The 280-kD cation-independent mannose-6-phosphate receptor (MPR) has been shown to play a role in endocytic uptake of granzyme B, since target cells overexpressing MPR have an increased sensitivity to granzyme B–mediated apoptosis. On this basis, it has been proposed that cells lacking MPR are poor targets for cytotoxic lymphocytes that mediate allograft rejection or tumor immune surveillance. In the present study, we report that the uptake of granzyme B into target cells is independent of MPR. We used HeLa cells overexpressing a dominant-negative mutated (K44A) form of dynamin and mouse fibroblasts overexpressing or lacking MPR to show that the MPR/clathrin/dynamin pathway is not required for granzyme B uptake. Consistent with this observation, cells lacking the MPR/clathrin pathway remained sensitive to granzyme B. Exposure of K44A-dynamin–overexpressing and wild-type HeLa cells to granzyme B with sublytic perforin resulted in similar apoptosis in the two cell populations, both in short and long term assays. Granzyme B uptake into MPR-overexpressing L cells was more rapid than into MPR-null L cells, but the receptor-deficient cells took up granzyme B through fluid phase micropinocytosis and remained sensitive to it. Contrary to previous findings, we also demonstrated that mouse tumor allografts that lack MPR expression were rejected as rapidly as tumors that overexpress MPR. Entry of granzyme B into target cells and its intracellular trafficking to induce target cell death in the presence of perforin are therefore not critically dependent on MPR or clathrin/dynamin-dependent endocytosis.
Cytotoxic T lymphocytes (CTLs)* and natural killer cells induce contact-dependent target cell death to protect higher organisms from overwhelming viral infection and cellular transformation. Extensive studies in gene-targeted mice indicate that these cytotoxic lymphocytes (CLs) rely principally on the exocytosis of toxins from specialized granules stored in their cytoplasm to kill unwanted or harmful cells (Barry and Bleackley, 2002). The two essential components of CL secretory granules are perforin, a membrane-disrupting protein, and a family of serine proteases called granzymes, which induce apoptosis in a perforin-dependent manner (Barry and Bleackley, 2002). Granzyme B is the most efficient proapoptotic granzyme (Shi et al., 1992) and the only mammalian serine protease that can mimic caspases by cleaving substrates at acidic residues, particularly aspartic acid (Odake et al., 1991). Congenital deficiency of granzyme B from CL results in delayed DNA fragmentation in target cells (Heusel et al., 1994) and marked susceptibility of the deficient mice to the viral pathogen ectromelia (Mullbacher et al., 1999). The precise mechanism of perforin/granzyme B collaboration is still not completely clear. Granzyme B is known to enter cells in the absence of perforin through receptor-mediated endocytosis into Rab 4/5-positive early endosomes (Shi et al., 1997; Pinkoski et al., 1998) but is innocuous to cells unless perforin is also present. It is now becoming clear that perforin's role is to liberate granzyme B from the endosomal compartment into the cytosol (Browne et al., 1999) where it accesses and cleaves the key substrate Bid, a proapoptotic member of the Bcl-2 family, to initiate apoptosis through the mitochondrial pathway (Barry et al., 2000; Heibein et al., 2000; Sutton et al., 2000). Other pathways that operate independently of Bid also exist (Thomas et al., 2001), but they appear to be less efficient.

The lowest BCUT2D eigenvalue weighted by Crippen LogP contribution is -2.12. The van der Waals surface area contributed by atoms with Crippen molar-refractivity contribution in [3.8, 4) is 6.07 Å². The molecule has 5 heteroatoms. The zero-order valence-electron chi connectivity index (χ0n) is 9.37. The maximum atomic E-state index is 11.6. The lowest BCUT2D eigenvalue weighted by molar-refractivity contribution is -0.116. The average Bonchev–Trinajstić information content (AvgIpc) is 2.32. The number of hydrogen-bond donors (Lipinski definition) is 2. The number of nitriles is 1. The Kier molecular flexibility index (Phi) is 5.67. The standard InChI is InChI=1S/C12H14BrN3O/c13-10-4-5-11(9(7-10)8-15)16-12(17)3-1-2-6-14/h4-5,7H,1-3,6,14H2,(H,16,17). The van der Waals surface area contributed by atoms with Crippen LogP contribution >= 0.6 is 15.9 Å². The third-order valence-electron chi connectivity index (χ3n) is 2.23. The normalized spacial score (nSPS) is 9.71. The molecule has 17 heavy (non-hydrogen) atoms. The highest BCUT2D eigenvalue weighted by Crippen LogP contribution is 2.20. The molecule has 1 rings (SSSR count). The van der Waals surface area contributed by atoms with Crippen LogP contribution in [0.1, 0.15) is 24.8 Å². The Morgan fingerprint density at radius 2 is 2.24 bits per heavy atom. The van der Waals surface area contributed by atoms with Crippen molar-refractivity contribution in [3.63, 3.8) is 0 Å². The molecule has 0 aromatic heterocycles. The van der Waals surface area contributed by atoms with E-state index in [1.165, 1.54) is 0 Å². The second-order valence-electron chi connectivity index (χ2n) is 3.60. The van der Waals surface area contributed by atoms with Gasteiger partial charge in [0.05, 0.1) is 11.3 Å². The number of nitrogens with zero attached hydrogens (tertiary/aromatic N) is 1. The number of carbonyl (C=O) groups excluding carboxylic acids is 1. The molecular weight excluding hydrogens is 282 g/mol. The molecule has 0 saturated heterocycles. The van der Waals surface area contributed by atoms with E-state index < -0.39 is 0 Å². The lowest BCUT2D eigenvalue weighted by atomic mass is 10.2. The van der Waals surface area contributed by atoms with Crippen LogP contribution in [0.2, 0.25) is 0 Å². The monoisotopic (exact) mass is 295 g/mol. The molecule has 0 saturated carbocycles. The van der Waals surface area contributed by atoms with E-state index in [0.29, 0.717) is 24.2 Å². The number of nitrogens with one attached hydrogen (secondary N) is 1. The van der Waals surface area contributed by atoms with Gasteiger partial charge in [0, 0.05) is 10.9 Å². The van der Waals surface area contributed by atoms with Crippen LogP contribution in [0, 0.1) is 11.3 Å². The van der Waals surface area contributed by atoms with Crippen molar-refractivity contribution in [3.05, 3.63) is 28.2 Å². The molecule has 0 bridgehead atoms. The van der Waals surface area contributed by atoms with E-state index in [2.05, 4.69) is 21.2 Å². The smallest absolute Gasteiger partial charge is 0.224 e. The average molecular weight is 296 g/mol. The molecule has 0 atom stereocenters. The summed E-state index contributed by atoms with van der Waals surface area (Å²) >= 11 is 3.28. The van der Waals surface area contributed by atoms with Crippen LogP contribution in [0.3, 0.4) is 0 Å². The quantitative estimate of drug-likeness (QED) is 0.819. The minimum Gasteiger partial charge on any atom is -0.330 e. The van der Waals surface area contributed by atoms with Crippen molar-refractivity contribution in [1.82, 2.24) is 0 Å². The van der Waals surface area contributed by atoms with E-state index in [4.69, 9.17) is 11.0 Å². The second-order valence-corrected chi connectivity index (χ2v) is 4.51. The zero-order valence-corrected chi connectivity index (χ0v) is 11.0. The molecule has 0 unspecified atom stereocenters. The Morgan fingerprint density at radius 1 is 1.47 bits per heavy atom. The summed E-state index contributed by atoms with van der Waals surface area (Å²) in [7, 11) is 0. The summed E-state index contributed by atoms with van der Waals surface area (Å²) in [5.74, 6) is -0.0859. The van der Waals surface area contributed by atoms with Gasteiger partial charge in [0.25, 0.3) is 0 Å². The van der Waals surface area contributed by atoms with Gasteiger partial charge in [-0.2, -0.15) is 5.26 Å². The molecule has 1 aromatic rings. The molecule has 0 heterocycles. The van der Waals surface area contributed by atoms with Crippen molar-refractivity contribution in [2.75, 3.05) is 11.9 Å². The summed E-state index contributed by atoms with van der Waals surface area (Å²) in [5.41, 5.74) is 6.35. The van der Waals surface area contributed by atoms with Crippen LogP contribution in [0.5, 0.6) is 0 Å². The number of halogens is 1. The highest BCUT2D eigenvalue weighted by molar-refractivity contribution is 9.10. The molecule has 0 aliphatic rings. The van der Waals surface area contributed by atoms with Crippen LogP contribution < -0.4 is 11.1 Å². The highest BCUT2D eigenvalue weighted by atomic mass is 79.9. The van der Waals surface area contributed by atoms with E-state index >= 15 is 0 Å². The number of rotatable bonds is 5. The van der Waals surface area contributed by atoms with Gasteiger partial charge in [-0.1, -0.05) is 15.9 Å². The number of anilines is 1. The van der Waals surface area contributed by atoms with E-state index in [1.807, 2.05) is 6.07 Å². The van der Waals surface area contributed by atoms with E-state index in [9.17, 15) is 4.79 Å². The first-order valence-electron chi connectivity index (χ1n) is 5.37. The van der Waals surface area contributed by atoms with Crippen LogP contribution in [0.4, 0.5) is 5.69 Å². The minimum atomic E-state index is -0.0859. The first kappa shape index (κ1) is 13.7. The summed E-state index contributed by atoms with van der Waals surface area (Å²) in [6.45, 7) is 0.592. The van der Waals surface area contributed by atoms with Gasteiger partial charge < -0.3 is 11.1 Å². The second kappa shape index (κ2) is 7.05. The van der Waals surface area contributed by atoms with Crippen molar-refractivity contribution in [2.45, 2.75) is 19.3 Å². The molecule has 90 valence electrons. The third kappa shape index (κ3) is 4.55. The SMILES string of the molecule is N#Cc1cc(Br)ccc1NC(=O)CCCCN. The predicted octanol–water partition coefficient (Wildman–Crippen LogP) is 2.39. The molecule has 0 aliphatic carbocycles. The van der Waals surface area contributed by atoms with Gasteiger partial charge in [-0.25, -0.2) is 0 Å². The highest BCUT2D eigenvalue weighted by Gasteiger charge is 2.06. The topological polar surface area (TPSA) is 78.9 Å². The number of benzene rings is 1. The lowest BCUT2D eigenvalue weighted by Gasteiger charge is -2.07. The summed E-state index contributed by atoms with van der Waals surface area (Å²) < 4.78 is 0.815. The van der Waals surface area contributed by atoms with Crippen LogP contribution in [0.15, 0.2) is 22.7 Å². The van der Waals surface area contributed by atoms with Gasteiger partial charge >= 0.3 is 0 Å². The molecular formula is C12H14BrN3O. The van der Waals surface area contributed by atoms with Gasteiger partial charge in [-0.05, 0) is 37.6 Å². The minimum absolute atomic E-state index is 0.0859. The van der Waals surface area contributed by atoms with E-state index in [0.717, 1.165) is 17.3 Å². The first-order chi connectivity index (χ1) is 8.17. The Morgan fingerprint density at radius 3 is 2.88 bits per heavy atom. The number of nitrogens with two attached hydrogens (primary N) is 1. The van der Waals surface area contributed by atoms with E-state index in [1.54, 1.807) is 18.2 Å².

Although 125I-labeled granzyme B's binding to the target cell surface is saturable and can be partly competed by unlabeled granzyme (Froelich et al., 1996), the mechanisms governing granzyme uptake have remained unclear. Recently, however, it was shown that granzyme B can enter cells after binding the 280-kD cation-independent mannose-6-phosphate (M6P) receptor (MPR) and that cells overexpressing MPR are more sensitive than parental cells to granzyme B–mediated death (Motyka et al., 2000). Granzymes have been known to bind to intracellular MPR for some time in the context of the trafficking of nascent granzyme polypeptide from the Golgi to secretory (lysosome-like) vesicles of CL (Griffiths and Isaaz, 1993). The MPR is also known to traffic to the plasma membrane in many (although not all) cells. MPR's demonstrated ability to internalize granzyme B is significant because in the absence of an alternative means of entering target cells MPR would become a legitimate target to block CL-mediated cell death by pharmacological means, for example, to block CTL–induced tissue damage in certain autoimmune diseases. It has also been proposed that cancer cells down-regulating MPR expression from their plasma membrane might escape immune surveillance by CL, a potentially novel tumor escape mechanism (Motyka et al., 2000). The same mechanism might also account for the observation that MPR can act as tumor suppressor in certain cancers, such as human hepatocellular (De Souza et al., 1995), breast (Chappell et al., 1997), and renal (Morita et al., 1991) carcinomas. A further important claim in respect to MPR was that its expression is required for rejection of an allogenic tumor graft across a complete H-2 haplotype mismatch (Motyka et al., 2000). Clearly, such a finding, if corroborated, would be profoundly important for clinical organ transplantation.
Although it is clear that MPR is one mechanism through which granzyme B can enter the target cell, no study has yet determined the susceptibility of cells to granzyme B/perforin-induced cell death in the absence of a functional MPR pathway. Given the importance of granzyme-mediated death pathways in infectious and neoplastic diseases (Trapani and Smyth, 2002), we set out to examine whether the MPR pathway is critical for granzyme B–mediated cell death. In the present study, we show that the absence of the clathrin-dependent MPR endocytic pathway reduces but does not abolish granzyme B uptake and, importantly, has little effect on cell death. Furthermore, we found that MPR expression was not required for rejection of an alloreactive tumor from the subcapsular space of the kidney in immunocompetent BALB/c and C57BL/6 mice. Therefore, other constitutive mechanisms exist in most cells for uptake of granzymes that are independent of MPR-dependent endocytosis.